The Joy of Labels

By Paul Koch


“You label me, I’ll label you.” – Metallica, The Unforgiven

I found myself, on several occasions recently, being questioned by other pastors about the appropriate label to ascribe to myself. Now they don’t just come right out and ask; no, they ask key questions about worship style, preaching emphasis, or lectionary use, all with the hope of being able to identify me with the right label.

Now labels are important.  They allow us to move quickly through people to discern who is important and who is not worth our time.

And since we are very busy people, we need a good labeling system to help us be productive. In our country we have many important labels: democrat, republican, tree-hugger, hipster, millennial, boomer, etc. And the church is no different. Traditional, contemporary, confessional, missional, evangelical are all useful labels to speed up our conversation and help us find those that are useful to us.

When I was younger, I loved the use of such labels because they made life easier and allowed me to find out about an identity. But as I’ve grown, I find that I despise the easy use of labels. In fact, I find great joy in frustrating the attempts to be labeled. “What kind of worship style do you use?” The faithful and riveting kind. “What sort of preacher are you?” A pretty awesome one. And so the conversations go. One day I’ll show up at the pastor’s conference with a coat and tie and the next an offensive t-shirt. All in all, it is an amusing game to me.

However, I think we can take it up a notch.


My wife loves labels, real labels. She has not one but two of those electronic label makers. You know, the type you use to label storage containers in the garage or the kids craft supplies. For the organizationally minded individual (such as my wife) these label makers are indispensable tools. You enter a simple word to describe, hit print, and out comes a perfect label on tape that can be fixed to whatever object you are naming.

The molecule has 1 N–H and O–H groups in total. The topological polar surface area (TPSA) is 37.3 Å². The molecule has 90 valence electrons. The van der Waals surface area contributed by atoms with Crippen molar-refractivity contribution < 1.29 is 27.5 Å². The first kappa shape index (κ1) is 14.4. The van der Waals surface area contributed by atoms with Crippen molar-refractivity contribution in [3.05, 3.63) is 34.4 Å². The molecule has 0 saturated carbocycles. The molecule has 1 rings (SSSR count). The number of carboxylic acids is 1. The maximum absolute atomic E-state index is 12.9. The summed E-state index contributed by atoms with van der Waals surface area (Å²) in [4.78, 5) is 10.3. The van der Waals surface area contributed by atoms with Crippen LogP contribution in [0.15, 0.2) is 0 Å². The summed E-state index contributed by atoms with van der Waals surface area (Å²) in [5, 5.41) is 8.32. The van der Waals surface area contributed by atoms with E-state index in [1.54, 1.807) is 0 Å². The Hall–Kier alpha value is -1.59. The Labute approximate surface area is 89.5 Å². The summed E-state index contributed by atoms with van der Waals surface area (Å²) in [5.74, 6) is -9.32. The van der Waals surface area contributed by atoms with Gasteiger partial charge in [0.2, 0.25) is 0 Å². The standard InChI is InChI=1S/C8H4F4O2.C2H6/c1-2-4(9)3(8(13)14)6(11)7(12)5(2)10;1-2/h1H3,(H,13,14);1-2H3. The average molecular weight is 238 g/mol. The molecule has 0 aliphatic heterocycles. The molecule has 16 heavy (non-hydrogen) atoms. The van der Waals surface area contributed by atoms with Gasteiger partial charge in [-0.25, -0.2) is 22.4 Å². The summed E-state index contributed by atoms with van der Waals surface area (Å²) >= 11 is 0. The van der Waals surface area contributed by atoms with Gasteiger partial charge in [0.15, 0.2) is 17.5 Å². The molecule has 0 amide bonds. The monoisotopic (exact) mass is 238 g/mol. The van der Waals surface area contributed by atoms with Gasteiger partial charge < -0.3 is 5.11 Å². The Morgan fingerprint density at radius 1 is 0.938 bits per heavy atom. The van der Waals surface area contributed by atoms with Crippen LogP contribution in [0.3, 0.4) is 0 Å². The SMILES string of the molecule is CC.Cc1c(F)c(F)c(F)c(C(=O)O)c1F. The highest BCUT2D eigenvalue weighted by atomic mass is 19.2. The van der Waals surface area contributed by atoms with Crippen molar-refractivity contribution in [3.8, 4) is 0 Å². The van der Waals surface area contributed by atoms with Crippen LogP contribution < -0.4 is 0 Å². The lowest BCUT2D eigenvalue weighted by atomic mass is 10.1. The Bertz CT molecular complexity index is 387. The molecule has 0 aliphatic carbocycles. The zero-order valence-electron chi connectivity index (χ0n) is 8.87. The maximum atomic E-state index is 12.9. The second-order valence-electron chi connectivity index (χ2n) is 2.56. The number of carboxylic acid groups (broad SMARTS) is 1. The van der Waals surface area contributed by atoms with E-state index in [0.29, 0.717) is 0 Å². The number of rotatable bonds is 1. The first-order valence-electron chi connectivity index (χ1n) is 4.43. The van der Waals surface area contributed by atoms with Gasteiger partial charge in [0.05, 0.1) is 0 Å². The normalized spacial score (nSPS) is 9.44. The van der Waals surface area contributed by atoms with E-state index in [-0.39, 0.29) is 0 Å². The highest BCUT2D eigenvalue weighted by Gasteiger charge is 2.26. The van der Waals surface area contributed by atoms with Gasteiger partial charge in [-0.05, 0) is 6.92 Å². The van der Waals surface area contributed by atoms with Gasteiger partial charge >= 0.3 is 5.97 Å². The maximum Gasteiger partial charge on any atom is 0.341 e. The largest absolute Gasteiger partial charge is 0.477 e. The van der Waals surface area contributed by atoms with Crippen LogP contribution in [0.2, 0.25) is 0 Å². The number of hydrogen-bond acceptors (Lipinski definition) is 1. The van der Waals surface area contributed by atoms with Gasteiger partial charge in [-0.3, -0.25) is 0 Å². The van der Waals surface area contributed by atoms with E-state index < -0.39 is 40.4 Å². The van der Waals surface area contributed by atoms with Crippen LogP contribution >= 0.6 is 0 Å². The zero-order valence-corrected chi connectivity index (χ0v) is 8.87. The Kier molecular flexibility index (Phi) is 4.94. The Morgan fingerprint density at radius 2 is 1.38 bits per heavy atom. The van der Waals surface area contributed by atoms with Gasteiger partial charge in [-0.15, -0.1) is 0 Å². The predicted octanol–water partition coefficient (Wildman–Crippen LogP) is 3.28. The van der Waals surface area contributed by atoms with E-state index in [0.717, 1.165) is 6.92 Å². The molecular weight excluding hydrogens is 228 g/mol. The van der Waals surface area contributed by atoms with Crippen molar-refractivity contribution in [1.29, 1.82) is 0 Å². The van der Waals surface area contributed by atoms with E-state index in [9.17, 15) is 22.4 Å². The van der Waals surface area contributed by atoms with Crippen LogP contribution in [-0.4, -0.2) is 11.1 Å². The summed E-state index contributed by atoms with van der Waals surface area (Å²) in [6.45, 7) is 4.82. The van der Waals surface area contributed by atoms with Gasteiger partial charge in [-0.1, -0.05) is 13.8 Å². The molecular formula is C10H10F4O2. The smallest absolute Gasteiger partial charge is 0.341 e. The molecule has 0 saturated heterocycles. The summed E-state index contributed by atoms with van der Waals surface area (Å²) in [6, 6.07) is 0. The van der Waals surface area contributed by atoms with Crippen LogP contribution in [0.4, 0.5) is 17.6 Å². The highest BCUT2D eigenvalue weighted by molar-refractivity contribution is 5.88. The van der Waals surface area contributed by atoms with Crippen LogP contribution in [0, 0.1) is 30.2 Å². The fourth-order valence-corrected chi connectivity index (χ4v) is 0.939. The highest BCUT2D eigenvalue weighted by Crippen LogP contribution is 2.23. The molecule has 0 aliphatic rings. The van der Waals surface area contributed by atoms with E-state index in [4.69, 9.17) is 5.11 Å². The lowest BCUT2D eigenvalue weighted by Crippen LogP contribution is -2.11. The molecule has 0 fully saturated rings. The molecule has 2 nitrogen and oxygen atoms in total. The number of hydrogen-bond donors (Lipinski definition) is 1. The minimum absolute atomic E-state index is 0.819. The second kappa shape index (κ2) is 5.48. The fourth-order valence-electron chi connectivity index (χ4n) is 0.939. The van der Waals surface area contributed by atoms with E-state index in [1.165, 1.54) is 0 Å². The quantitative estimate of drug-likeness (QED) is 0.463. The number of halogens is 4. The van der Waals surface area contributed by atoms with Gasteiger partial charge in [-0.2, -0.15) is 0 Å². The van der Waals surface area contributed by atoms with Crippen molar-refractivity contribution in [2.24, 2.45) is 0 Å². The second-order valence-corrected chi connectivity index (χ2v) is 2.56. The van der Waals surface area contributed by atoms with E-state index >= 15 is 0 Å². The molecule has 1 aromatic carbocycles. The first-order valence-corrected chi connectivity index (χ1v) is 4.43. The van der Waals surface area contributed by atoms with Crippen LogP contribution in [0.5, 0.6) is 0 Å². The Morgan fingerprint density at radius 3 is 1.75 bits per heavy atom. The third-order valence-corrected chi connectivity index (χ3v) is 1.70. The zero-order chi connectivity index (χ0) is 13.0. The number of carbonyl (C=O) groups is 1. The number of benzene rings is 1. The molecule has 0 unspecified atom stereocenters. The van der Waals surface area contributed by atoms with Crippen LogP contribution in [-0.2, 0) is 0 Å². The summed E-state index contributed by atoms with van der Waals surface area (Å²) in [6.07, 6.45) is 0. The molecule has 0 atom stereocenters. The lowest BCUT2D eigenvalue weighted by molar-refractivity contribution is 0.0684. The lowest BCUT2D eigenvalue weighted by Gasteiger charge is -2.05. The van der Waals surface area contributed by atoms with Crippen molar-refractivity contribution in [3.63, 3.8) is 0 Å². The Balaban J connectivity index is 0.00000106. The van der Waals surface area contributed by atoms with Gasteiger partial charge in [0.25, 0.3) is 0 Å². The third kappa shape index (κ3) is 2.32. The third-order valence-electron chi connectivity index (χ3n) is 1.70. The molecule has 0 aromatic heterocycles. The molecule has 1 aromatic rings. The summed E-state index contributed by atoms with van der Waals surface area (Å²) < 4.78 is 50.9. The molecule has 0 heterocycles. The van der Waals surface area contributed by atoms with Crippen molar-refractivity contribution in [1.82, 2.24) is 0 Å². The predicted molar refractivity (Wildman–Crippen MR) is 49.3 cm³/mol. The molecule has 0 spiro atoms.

How fun would it be to take one of these tools and put it to use at the next conference I attend. Imagine sitting across from someone, and while you’re asking questions you are typing out a label to define this individual. Then in the middle of the conversation you begin to peel off the backing and place it on his forehead. “Confessional,” “Liberal,” “Bureaucrat,” etc.


Now, to do it well, we would have to begin with the labels which he has already self-ascribed. This way, he will not be offended about being labeled. But slowly, as you continue to talk, you place more and more uncomfortable labels on him. So that in the end, he will end up with a list of labels designed to facilitate any future conversation and speed up the process of weeding out those we don’t want to talk to.

So I might have a list that looks like this: Awesome Preacher – Conservative – Incredible Beard – Confessional – Fun – Likes to Talk – Not Very Attentive – Forgets Peoples Names – Arrogant – General A-hole. This way, as I meet other folks throughout the day they could determine with much greater ease if they want to invest the time in talking to me. Usually, all we really want to do is figure out which box we can stick people, anyway.  So why not just enhance the process and have a few laughs along the way?


Or, we could skip all this crap. Go to the bar, order a few drinks and actually talk about things that matter.

But either way, I think I’ll still bring the label maker next year.